Newton’s law of cooling establishes a relationship between the temperature of a substance and the time taken by the object to cool down. It states that the rate of loss of heat from a body is proportional to the difference in the temperature of the body and the surroundings. For the best results, the temperature change must be small, and the nature of the heat transfer mechanism must not vary. It was published by Sir Issac Newton during the early 17th century. There are certain limitations to Newton’s law of cooling such as the temperature of the surroundings is required to be constant throughout the observation time, and the mode of heat loss from the body must be only in the form of radiations.
Examples of Newton’s Law of Cooling
1. Forensic Science
One of the major applications of Newton’s law of cooling can be easily seen in forensic science. The detectives and forensic scientists note down the temperature of the dead body and the room temperature of the crime scene. The temperature values are put in the mathematical formula derived by Newton’s law of cooling, and the time of the victim’s death can be effectively calculated.
2. Chilled Soda Can
When we store a soda can in the refrigerator, it gets chilled. On extracting this cold can out and subjecting it to the normal room temperature, it begins to attain the ambient temperature. The temperature of the can and the surroundings is well known and recorded hence, by substituting the values in the mathematical form of Newton’s law of cooling, the rate at which the room temperature is achieved by the soda can is easily determined.
3. Cooling Down of Hot beverages
The time taken by a hot beverage to cool down is easy to calculate with the help of Newton’s law of cooling. It must be observed that a hot beverage cools down quickly during the first few minutes of exposure to room temperature. This is because at that particular instant the difference between the temperature of the beverage and the environment is significantly large, hence the time of cooling is proportional to it. Similarly, as the temperature difference goes low, the rate of cooling reduces accordingly. Hence, calculating the time taken by hot beverages to cool down is a prominent example of Newton’s law of cooling.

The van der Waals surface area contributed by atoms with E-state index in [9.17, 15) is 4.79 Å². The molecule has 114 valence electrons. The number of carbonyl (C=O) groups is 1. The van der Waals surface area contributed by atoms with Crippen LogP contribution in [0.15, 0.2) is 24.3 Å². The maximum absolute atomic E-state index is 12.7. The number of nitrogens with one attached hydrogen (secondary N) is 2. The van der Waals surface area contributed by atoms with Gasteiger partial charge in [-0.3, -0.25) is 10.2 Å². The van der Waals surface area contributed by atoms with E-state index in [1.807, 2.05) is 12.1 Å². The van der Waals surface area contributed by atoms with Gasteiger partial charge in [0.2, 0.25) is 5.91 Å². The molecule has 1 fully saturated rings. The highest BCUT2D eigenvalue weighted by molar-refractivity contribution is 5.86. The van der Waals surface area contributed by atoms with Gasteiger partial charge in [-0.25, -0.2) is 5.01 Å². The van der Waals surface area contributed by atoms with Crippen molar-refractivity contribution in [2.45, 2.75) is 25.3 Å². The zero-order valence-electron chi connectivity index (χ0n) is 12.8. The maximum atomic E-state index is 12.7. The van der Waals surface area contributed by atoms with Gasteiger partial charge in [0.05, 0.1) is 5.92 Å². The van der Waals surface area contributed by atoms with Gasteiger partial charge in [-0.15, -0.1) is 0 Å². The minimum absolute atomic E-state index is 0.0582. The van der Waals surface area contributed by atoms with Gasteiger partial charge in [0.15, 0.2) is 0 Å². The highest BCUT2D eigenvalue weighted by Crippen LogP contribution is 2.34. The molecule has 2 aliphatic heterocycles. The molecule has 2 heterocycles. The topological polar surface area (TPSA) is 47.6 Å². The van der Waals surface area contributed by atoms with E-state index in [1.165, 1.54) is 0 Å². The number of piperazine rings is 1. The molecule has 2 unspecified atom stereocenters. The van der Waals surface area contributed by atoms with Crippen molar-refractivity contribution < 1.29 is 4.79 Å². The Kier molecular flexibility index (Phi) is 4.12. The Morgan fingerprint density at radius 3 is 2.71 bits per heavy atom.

4. Hot and Cold Liquid kept at Ambient Temperature
Newton’s law of cooling is also helpful in determining the rate at which a liquid reaches ambient temperature. When a hot liquid and a cold liquid beverage is subjected to room temperature, it can be easily observed that the hot drink quickly attains room temperature, whereas the cold drink takes a much longer time to reach the ambient temperature. This is because the difference between the temperature of the surroundings and the drink is proportional to the time taken by it to acquire room temperature. Hence, in such a case, the application of Newton’s law of cooling is easy to observe.
5. Measuring Temperature of a Heated Metal
Consider that a blacksmith heats a piece of metal to a considerably high temperature. When he attempts to note down the temperature of the heated metal, he finds that the measuring device or the thermometer is not capable of displaying such high-temperature values. Therefore, in such cases, the blacksmith can employ Newton’s law of cooling to measure the time taken for the metal to cool down, thereby estimating the original temperature of the block of metal.
6. Melting Ice-Cream
When ice cream is taken out of the freezer, it begins to meltdown. The time required to melt the ice cream can not be calculated without applying Newton’s law of cooling. Provided that the difference between the temperature of the ice cream and the temperature of the surrounding is known, the rate at which it melts down can be easily calculated. This helps the ice cream vendors and distributors to calculate the adequate temperature and properly arrange the storing facilities for their product.